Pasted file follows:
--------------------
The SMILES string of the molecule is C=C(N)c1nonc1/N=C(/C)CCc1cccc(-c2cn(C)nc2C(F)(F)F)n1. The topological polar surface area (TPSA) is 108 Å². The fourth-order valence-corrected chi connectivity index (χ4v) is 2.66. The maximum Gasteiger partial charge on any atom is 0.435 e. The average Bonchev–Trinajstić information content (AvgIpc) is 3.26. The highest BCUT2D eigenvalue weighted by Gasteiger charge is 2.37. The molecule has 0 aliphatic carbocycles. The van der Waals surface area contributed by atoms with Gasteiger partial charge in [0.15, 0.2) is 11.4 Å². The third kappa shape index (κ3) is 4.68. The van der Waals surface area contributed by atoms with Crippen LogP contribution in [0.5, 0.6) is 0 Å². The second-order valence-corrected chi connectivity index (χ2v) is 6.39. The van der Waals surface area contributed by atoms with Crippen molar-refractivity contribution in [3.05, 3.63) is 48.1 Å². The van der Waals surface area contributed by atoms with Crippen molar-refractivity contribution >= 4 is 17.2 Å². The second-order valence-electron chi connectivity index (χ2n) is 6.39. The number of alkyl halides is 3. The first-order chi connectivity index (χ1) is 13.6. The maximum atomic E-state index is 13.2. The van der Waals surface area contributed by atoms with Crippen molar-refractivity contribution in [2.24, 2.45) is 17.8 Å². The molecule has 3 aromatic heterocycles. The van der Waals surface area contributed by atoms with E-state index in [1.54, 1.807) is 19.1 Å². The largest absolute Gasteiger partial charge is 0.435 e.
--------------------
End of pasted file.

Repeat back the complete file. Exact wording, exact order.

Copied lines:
The SMILES string of the molecule is C=C(N)c1nonc1/N=C(/C)CCc1cccc(-c2cn(C)nc2C(F)(F)F)n1. The topological polar surface area (TPSA) is 108 Å². The fourth-order valence-corrected chi connectivity index (χ4v) is 2.66. The maximum Gasteiger partial charge on any atom is 0.435 e. The average Bonchev–Trinajstić information content (AvgIpc) is 3.26. The highest BCUT2D eigenvalue weighted by Gasteiger charge is 2.37. The molecule has 0 aliphatic carbocycles. The van der Waals surface area contributed by atoms with Gasteiger partial charge in [0.15, 0.2) is 11.4 Å². The third kappa shape index (κ3) is 4.68. The van der Waals surface area contributed by atoms with Crippen LogP contribution in [0.5, 0.6) is 0 Å². The second-order valence-corrected chi connectivity index (χ2v) is 6.39. The van der Waals surface area contributed by atoms with Crippen molar-refractivity contribution in [3.05, 3.63) is 48.1 Å². The van der Waals surface area contributed by atoms with Crippen molar-refractivity contribution >= 4 is 17.2 Å². The second-order valence-electron chi connectivity index (χ2n) is 6.39. The number of alkyl halides is 3. The first-order chi connectivity index (χ1) is 13.6. The maximum atomic E-state index is 13.2. The van der Waals surface area contributed by atoms with Crippen molar-refractivity contribution in [2.24, 2.45) is 17.8 Å². The molecule has 3 aromatic heterocycles. The van der Waals surface area contributed by atoms with E-state index in [1.54, 1.807) is 19.1 Å². The largest absolute Gasteiger partial charge is 0.435 e.